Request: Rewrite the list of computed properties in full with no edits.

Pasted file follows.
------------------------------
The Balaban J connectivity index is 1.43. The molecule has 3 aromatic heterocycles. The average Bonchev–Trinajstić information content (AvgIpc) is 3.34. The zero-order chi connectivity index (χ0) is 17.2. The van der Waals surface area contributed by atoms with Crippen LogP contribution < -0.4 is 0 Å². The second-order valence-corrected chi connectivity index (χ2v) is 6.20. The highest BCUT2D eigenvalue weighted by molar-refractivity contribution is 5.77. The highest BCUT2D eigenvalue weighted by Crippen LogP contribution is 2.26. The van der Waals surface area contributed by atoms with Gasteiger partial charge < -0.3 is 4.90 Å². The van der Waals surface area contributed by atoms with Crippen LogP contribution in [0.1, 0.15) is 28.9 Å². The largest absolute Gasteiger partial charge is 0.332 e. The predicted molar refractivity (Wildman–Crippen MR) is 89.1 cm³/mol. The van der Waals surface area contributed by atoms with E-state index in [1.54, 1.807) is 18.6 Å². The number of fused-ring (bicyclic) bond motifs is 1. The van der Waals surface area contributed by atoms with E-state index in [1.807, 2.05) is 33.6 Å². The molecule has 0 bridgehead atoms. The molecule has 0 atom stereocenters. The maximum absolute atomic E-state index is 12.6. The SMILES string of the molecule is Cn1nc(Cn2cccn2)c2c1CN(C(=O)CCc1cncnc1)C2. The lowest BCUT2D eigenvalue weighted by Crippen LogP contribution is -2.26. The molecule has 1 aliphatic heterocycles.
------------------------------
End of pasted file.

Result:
The Balaban J connectivity index is 1.43. The molecule has 3 aromatic heterocycles. The average Bonchev–Trinajstić information content (AvgIpc) is 3.34. The zero-order chi connectivity index (χ0) is 17.2. The van der Waals surface area contributed by atoms with Crippen LogP contribution < -0.4 is 0 Å². The second-order valence-corrected chi connectivity index (χ2v) is 6.20. The highest BCUT2D eigenvalue weighted by molar-refractivity contribution is 5.77. The highest BCUT2D eigenvalue weighted by Crippen LogP contribution is 2.26. The van der Waals surface area contributed by atoms with Gasteiger partial charge < -0.3 is 4.90 Å². The van der Waals surface area contributed by atoms with Crippen LogP contribution in [0.1, 0.15) is 28.9 Å². The largest absolute Gasteiger partial charge is 0.332 e. The predicted molar refractivity (Wildman–Crippen MR) is 89.1 cm³/mol. The van der Waals surface area contributed by atoms with E-state index in [1.54, 1.807) is 18.6 Å². The number of fused-ring (bicyclic) bond motifs is 1. The van der Waals surface area contributed by atoms with E-state index in [1.807, 2.05) is 33.6 Å². The molecule has 0 bridgehead atoms. The molecule has 0 atom stereocenters. The maximum absolute atomic E-state index is 12.6. The SMILES string of the molecule is Cn1nc(Cn2cccn2)c2c1CN(C(=O)CCc1cncnc1)C2. The lowest BCUT2D eigenvalue weighted by Crippen LogP contribution is -2.26. The molecule has 1 aliphatic heterocycles.